It’s that time of year again.
The Austin Food & Wine Festival is only weeks away, and a lineup made up of extraordinary local and national chefs is about to descend upon our capital. As in years past, the festival has set its sights beyond the city limits, inviting a slew of gifted food and beverage personalities from around nation to showcase their incredible talents. This year’s lineup is perhaps the best yet, with James Beard Award Winners Hugh Acheson and Aarón Sánchez, Austin’s own Tyson Cole and Bryce Gilmore, the ever-jovial Tim Love, Andrew Zimmern, and many more.
To kick off the festivities, Texas Monthly caught up with some of the attending chefs to gauge their views on Texas’s culinary scene, the pros and cons of celebrity chefdom, and the next steps in their careers.
Today, we pay tribute to Sonya Cotê, Austin’s most formidable locavore chef. Here, the sassy chef from Eden East and Hillside Farmacy discusses the art influencing her food, finding inspiration in the Northeast, and the infamous lady chef question.
Layne Lynch: I interviewed you a few years back when you were just opening Hillside Farmacy. A lot has happened since then. Did you have any inclination you’d be where you are now?
Sonya Cotê: Truthfully, I feel so lucky and honored to be where I am today. I am part of some great teams at Hillside Farmacy, Eden East, Cote Catering, and The Homegrown Revival. I was also honored to be a part of the Drawling Lines artists team this past year [for “A Table in The Garden”] as well.
LL: Are there goals you’ve set for yourself that are still forthcoming?
SC: I have set several goals for myself that I’m still working on. I want to continue learning as much as possible about the culinary industry and exploring my options will happen along the way, along with collaborations with other chefs and working on my art. I’m hoping to open another restaurant in a few years.
LL: I read that you’re branching into catering now. What made you move in that direction?
SC: I actually started catering my art gallery shows in Dallas fifteen years ago. And it’s funny because people came for my food more so than my art. It became so much fun that I continued it and was able to work with and learn from some really great chefs over the years. Recently, my catering company merged with an event-planning business, and we now offer floral design, hand-dyed linens, and the whole experience—in addition to great food.
LL: It wasn’t until recently that I became aware of how annoying it is to ask a female chef, “What’s it like working in an industry dominated by men?” Is that a question you’ve become accustomed to answering over the years? And if so, do you begrudge exhausting the topic in the first place?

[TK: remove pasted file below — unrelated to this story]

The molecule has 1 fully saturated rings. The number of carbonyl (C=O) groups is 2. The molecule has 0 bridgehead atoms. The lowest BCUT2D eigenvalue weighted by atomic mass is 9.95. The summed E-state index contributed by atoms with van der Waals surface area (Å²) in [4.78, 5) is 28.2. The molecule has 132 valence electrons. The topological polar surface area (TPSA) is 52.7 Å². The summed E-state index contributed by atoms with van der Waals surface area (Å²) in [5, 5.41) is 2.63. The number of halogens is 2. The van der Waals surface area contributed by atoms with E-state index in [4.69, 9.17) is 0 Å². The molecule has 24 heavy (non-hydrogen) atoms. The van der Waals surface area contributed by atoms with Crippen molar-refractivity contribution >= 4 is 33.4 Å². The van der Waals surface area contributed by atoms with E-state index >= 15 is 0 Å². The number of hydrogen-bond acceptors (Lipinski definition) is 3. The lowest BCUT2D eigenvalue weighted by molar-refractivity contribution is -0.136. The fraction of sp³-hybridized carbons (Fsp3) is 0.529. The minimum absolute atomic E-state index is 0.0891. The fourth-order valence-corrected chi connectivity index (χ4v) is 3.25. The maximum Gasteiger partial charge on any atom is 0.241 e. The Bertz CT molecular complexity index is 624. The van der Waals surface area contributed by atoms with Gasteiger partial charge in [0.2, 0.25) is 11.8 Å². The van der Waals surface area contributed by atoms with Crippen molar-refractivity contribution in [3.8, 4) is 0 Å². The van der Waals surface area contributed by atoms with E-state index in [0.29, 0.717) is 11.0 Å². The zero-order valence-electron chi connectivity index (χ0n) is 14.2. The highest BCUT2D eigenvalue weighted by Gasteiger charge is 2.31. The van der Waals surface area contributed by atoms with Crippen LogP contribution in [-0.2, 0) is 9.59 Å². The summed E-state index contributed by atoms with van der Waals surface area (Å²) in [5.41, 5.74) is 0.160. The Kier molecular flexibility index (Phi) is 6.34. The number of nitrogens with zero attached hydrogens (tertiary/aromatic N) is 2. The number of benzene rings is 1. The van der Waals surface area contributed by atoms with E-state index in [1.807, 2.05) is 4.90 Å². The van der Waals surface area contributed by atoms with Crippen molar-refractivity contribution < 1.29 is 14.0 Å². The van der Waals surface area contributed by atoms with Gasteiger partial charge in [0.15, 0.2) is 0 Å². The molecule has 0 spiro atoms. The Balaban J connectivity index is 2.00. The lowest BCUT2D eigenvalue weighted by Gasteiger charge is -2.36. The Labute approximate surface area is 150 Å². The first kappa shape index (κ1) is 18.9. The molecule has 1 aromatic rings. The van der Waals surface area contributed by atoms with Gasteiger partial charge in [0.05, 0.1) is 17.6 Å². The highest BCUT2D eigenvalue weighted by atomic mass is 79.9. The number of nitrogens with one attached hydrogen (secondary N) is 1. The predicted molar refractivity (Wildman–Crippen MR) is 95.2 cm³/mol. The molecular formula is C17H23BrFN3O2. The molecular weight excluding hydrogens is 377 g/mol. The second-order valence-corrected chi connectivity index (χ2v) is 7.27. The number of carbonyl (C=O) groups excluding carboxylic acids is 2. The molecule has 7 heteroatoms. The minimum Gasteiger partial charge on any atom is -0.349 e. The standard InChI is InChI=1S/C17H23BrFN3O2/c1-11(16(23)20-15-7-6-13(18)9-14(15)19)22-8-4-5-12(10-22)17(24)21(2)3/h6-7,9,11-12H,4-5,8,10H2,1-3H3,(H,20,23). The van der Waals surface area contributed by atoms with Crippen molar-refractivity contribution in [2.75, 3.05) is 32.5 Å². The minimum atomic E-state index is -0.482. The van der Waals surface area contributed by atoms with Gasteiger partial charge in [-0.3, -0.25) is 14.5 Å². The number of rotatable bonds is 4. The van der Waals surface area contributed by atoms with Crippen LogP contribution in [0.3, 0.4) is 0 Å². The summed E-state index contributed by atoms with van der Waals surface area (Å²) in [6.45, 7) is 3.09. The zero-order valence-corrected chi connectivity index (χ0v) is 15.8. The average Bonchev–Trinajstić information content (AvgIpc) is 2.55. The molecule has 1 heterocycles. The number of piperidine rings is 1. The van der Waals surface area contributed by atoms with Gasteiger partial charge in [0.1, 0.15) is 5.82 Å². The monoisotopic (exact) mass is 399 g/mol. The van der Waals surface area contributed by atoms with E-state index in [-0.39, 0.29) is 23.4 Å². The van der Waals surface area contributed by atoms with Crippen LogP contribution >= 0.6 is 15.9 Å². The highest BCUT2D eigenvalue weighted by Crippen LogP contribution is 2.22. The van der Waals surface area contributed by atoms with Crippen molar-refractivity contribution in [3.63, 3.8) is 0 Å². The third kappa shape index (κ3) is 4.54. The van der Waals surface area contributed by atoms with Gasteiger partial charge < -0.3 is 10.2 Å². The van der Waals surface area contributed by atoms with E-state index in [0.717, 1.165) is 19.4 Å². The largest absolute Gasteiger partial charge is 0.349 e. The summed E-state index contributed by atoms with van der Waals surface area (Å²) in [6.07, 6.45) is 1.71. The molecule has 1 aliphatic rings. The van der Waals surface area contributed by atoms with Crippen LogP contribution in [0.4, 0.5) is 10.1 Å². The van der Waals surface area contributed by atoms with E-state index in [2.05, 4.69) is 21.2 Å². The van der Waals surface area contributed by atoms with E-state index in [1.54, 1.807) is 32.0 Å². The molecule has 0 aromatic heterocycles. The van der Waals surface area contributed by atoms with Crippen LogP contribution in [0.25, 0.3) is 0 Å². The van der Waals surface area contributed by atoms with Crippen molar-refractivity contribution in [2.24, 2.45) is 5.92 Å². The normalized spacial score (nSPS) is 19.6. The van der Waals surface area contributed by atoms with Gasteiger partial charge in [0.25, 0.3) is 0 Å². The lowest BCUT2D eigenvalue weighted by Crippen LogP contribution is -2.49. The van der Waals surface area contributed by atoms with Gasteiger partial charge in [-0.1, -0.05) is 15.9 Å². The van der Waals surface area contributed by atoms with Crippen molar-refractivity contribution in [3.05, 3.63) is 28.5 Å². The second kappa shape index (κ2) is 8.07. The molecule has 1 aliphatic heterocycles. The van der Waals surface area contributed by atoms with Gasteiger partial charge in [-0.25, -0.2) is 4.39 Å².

SC: Presently, if I’m being honest, I don’t really think too much about it. I am just another chef in my eyes. I work the same hours, I have the same passion, and I want to share my food with each and every diner the same as any male chef.
The good news is most people do not ask that question of me anymore, as the general audience is the same that would go to any restaurant—male or female chefs.
LL: You’re a renowned farm-to-table chef. Perhaps the most prominent in Austin. What ingredients, cuisines, and trends are inspiring you right now?
SC: Recently, I am getting more and more into fermentation. Over the last couple of years, I have been lucky enough to be exposed to certain techniques that inspired me: Japanese art, Spanish food and culture, fermentation, and foraging with my friends. I am drawing from all of these inspirations and experiences and putting them towards my work and food art.
LL: What’s the most intriguing Texas dish you’ve pieced together recently?
SC: That’s a loaded question. Each month we change the menu at Eden East. The answer to this question could change very quickly. Working with seasonal ingredients and looking out from my kitchen at Springdale Farm and seeing all those ingredients inspires all of our dishes.
I think that the art of smoking meat is a Texas staple that I am constantly chasing. We have a dish this month that is a smoked pork rib marinated with Texas olive oil, kaffir lime leaves, smoked chili flake, and a little vinegar and citrus served with our fermented chili sauce—I only have a tiny bit left from last summer; come on pepper season—and a sprinkling of black radish, radish sprouts, and shaved fennel. I call this dish “Walking on the Moon” because the black radish reminds me of lunar craters.
LL: Do you mind sharing with us what you’ll be doing at the Austin Food Wine Festival?
SC: I’m not sure exactly what I will be preparing, maybe something similar to “Walking on the Moon,” but the season will be different [during the festival].
LL: Austin’s culinary scene has received countless accolades over the years, but is there another food city that you credit for their culinary landscape?
SC: I was born in Rhode Island. A few summers back, I spent the summer there with my family, cooking, exploring, and doing some research. The seafood there and the local foraging really inspired me at the time.
The southern parts of the state, where Westerly and Providence are located, have inspired me throughout the years. Again, my Spanish trip last summer really inspired because their landscapes are similar to that of this state.
LL: Who are the Austin chefs you admire at the moment?
SC: Two chefs in particular, Andrew Brooks and Jesse Griffiths, taught me so much in the past. I worked for both of them and have mad respect for them.
Also, Todd Duplechan from Lenior and Harold Marmulstein from Salty Sow. I just spent a weekend with Chef Harold in Nashville, and he cooked the most delicious beef cheeks that I’ve ever had.
LL: For all of the food that Austin has, what is it still missing?
SC: I think we are missing authentic old-world cuisine—Asian, African, and Indian.